Town Buzz

Among the challenges that the city staff and residents faced when reviewing the south access into Highlander Park was the blending of vehicular traffic such as Golf Carts and eBikes on a trail and sidewalk intended for pedestrians.  Other issues included reports of noise with the passing carts, and the potential risk of children or off-leash pets being hit by passing golf carts.  

These concerns weighed heavily on residents whose homes are located directly adjacent to the sidewalk that runs from the bridge up into the park. One resident even began a petition in an effort to protect pedestrians. 

Both the cart-driving residents and the city staff agree that no one wants to encourage driving a vehicle on a sidewalk or where people are picnicking or playing. In fact, there are currently no sidewalks in the City of Dunedin where motor vehicles like golf carts can legally travel. 

In the spirit of cooperation, city staff was able to develop a solution that prevents carts from operating anywhere inside the park’s green spaces, including all sidewalks and pedestrian trails inside the park, and protecting public safety without seriously compromising access to residents. This redirection will also eliminate any concerns of noise by removing the traffic flow that could contribute to it.

The key was to utilize the utility / service road. There is a service / utility road just outside of the limits of both Highlander Park and Hammock park which the City and the Parks & Rec department currently use for maintenance access and to move equipment and personnel via their own LSVs and utility vehicles.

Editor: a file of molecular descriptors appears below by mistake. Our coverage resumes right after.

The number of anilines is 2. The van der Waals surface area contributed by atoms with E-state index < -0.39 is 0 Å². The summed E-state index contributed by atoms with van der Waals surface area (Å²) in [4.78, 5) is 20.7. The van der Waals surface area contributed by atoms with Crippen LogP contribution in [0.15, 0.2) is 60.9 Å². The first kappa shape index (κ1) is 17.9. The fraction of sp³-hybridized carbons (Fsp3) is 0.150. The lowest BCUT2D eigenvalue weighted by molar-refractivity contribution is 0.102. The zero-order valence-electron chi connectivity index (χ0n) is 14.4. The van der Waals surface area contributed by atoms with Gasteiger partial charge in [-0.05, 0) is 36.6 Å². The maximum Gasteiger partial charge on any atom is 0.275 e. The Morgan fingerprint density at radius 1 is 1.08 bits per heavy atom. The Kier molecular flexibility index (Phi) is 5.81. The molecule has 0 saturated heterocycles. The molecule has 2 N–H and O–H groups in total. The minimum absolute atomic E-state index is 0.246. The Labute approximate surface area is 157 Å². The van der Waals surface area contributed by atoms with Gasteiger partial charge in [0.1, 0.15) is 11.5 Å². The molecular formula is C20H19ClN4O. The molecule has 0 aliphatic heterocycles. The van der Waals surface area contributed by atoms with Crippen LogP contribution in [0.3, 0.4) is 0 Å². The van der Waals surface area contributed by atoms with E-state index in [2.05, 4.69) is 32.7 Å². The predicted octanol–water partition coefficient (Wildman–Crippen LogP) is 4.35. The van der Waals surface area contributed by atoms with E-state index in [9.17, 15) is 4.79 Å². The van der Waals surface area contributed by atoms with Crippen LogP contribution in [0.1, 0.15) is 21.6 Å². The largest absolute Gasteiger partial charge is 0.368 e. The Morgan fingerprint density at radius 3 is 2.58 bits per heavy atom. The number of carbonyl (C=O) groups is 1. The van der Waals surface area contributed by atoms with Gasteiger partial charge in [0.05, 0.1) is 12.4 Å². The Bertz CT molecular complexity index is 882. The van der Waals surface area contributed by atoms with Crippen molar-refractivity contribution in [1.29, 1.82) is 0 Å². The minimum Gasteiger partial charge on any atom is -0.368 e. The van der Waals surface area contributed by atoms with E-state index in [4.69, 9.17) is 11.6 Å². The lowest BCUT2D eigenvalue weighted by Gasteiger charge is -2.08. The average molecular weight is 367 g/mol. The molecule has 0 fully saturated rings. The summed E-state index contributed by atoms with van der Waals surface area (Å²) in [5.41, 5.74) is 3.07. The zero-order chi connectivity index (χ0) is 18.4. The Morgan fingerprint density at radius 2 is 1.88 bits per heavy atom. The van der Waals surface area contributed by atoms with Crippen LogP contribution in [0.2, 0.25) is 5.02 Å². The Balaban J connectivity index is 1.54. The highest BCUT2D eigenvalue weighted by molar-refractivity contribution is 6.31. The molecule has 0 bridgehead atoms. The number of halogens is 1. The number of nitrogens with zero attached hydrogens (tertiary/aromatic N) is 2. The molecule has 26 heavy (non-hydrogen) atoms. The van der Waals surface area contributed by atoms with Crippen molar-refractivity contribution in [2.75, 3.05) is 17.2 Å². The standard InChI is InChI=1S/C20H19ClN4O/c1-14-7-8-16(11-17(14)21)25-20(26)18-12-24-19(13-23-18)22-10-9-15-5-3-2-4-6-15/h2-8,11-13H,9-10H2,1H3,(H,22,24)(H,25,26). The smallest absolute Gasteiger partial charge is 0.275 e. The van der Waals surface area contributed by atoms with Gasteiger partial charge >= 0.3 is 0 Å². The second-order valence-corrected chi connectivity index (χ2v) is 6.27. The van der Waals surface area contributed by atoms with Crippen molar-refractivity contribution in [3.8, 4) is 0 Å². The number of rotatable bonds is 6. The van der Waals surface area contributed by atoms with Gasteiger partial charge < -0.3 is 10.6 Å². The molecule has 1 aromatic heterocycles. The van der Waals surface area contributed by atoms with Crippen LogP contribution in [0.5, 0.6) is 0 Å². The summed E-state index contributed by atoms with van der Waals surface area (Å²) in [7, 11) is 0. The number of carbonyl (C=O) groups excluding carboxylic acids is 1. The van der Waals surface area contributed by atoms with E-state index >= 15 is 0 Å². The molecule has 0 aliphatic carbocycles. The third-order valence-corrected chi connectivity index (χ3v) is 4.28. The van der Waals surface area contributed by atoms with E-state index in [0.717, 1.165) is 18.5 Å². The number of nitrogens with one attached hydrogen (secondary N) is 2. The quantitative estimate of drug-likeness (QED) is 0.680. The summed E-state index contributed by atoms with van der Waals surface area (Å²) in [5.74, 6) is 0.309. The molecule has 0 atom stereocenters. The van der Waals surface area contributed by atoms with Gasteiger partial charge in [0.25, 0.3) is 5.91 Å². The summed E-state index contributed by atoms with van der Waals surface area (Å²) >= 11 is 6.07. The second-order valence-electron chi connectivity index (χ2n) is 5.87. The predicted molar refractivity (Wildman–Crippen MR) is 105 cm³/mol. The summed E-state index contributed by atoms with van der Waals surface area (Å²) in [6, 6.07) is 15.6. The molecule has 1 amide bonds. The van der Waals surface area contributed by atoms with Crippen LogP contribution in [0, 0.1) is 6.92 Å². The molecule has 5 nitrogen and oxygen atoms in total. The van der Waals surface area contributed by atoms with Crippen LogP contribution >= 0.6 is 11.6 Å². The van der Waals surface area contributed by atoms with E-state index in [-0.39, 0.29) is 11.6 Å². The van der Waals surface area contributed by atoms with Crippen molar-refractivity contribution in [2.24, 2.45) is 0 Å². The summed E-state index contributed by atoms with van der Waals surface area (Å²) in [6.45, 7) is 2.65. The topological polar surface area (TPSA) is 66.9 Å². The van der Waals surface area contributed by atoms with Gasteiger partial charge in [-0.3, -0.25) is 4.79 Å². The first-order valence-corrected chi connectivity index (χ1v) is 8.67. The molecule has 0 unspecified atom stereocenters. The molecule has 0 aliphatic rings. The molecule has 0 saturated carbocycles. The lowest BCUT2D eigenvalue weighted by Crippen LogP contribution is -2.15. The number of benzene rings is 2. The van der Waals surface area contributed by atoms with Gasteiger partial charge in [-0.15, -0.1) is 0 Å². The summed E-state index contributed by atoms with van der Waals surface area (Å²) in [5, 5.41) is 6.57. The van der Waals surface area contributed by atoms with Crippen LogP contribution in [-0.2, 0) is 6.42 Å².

The City proposes placing bollards immediately north of the Cedar Creek bridge preventing cart traffic from navigating north on the trail or into the park, pool area and splash park areas. Instead carts will make an immediate left turn onto the dirt service road and navigate outside of both parks. This dirt road runs behind the fences that enclose both Highlander park and the ball fields ultimately ending at Harvard Ave. From there, vehicles can travel northward on Harvard Avenue. 

This first view shows how this looks on a map:


These views show how this would look from above:

This proposal really underscores how carting and non-carting residents were willing to come together with the city to achieve a solution that meets everyone’s needs and still protects our parks and our public’s safety.  This is the Dunedin spirit and what truly sets our residents apart from other cities.

The public record for this proposal was presented at the November 13th, 2018 public commission meeting. You can review that record by clicking the links below, directly from the city archive:

Agenda Link <Click here>

Presentation Link, presentation by Greg Rice <Click here>